Recycling Week and transitioning your business to the circular economy
Last week was recycling week and we looked at what the circular economy could mean for your business.
Recycling week is all about reducing the impact of our waste through minimising and recycling. It’s also the perfect opportunity for New Zealand businesses to consider how they can transition to the ‘circular economy’ to reduce their production of end-of-life waste.
What is the circular economy and why should my business care?
The circular economy is an alternative to our traditional linear economy, where we use a product until it breaks and then throw it away.
The circular economy is designed to keep resources in use for as long as possible, extract the maximum value from them during use, and recover and regenerate materials at the end of their life.
Products in a circular economy can be easily repaired, re-manufactured or recycled - or used, composted and their nutrients returned to the earth. This is great for the environment as we don’t need to extract new, virgin materials to make new products.
The linear vs circular economies
By Catherine Weetman - Own work, CC BY-SA 4.0.
Obviously, the circular economy is good for the environment, but it’s also good for business. Organisations save on waste disposal costs, realise reputational benefits and discover the commercial opportunities that come through meaningful environmental stewardship.
Reclaim are an Enviro-Mark Gold® certified organisation and supplier of recyclable resources. Their passion for helping organisations understand the value in waste led them to power Recycling Week. Tim Simpkins, General Manager of Sales at Reclaim, is adamant that New Zealand businesses and individuals need to change our attitudes to waste.
“Waste should no longer be treated as rubbish and dismissed as worthless,” he says. “It should be valued and re-used as a future resource. We want to ensure these resources are processed properly at dedicated recycling centres, rather than buried in a landfill.”
Where can I start?
If you’re interested in supporting or transitioning to a circular economy, start small. Consider hiring, leasing or sharing products through peer-to-peer networks, as an alternative to buying.
This business model, where the manufacturer retains ownership and greater control over the life cycle, incentivises longer-lasting and robustly designed products. The model can be supported by guarantees and trusted repair services, while financial incentives to return used products means they are more likely to be refurbished and re-sold rather than dumped in a landfill.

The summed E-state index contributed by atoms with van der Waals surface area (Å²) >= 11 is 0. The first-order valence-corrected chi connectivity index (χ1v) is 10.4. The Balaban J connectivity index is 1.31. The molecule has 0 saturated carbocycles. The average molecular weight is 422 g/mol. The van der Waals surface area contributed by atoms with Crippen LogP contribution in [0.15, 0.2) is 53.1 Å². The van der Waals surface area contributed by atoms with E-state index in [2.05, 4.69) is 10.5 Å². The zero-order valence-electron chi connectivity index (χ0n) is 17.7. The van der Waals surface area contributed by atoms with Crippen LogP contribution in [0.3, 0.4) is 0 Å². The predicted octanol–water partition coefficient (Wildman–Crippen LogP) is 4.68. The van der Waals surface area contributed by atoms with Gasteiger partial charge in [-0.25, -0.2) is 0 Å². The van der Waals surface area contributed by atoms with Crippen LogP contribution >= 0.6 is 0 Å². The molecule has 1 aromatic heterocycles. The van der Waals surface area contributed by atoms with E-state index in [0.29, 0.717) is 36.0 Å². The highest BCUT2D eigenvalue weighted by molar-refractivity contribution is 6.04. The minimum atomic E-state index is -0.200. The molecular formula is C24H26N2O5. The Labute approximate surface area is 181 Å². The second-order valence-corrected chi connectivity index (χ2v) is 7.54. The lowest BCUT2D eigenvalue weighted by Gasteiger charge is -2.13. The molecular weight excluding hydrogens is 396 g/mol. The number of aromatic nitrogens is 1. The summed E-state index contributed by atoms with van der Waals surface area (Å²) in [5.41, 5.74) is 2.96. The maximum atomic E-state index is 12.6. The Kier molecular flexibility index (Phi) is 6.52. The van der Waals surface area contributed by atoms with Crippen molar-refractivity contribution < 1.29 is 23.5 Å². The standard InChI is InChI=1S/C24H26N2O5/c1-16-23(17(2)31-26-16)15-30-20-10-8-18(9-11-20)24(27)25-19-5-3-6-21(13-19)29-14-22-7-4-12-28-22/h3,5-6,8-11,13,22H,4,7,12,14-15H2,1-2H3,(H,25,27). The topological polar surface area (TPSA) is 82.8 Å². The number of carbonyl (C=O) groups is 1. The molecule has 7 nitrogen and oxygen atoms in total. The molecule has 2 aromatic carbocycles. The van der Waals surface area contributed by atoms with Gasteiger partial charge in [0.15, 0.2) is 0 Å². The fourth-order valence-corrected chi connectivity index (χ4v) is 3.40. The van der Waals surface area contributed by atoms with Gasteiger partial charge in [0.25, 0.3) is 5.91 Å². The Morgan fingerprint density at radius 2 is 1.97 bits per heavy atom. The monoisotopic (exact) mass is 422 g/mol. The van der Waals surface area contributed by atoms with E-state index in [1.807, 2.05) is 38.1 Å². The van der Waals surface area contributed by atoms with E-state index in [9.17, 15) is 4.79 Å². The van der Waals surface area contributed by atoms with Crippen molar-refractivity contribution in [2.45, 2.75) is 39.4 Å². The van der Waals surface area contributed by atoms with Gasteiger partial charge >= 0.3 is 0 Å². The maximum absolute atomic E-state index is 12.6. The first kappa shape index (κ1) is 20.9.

The reality is that there will still be a lot of products and material used by your organisation that cannot be reused or repaired. This is where good recycling systems take over.
“There is such a wide variety of recycling options for businesses in New Zealand”, says Tim. “I recommend that every organisation contact Reclaim or a recycling provider in their area to discuss what will work best for them”.
It’s also worth taking a closer look at the stuff you’re throwing away.
An estimated 30,000 tonnes of paper-based recyclables go to landfill each year from Auckland alone, which Reclaim estimates equates to a staggering $6 million which could be avoided with better recycling systems.
“A Reclaim waste audit can quickly identify the elements traditionally sent to landfill that can be readily recycled”, says Tim. “Once a company’s waste make-up is identified, significant reduction of waste to landfill is achievable” – that includes glass, plastics, aluminium, batteries, toners, food waste, furniture and IT equipment.
“Our focus for Recycling Week is to provide education and easy to replicate tactics for effective recycling that illustrate to companies how simple diverting waste from landfill can be.
The ultimate outcome is that companies commit to formal on-going recycling programmes.”
What can I do?
Make it your mission to help your business participate in the circular economy, improve your recycling systems and significantly reduce the amount of waste you send to landfill.
Here are some easy tips to get you started:
- Encourage staff to edit on computers, store and share files digitally
- Set up computers to automatically print two-sided, and only print on demand
- Use single spacing and narrower margins, and consider lighter weight printing paper
- Shredded waste office paper can be reused as packaging filler.
- Partner with a recycling provider like Reclaim that arranges for recyclables like paper and cardboard to be made into new products.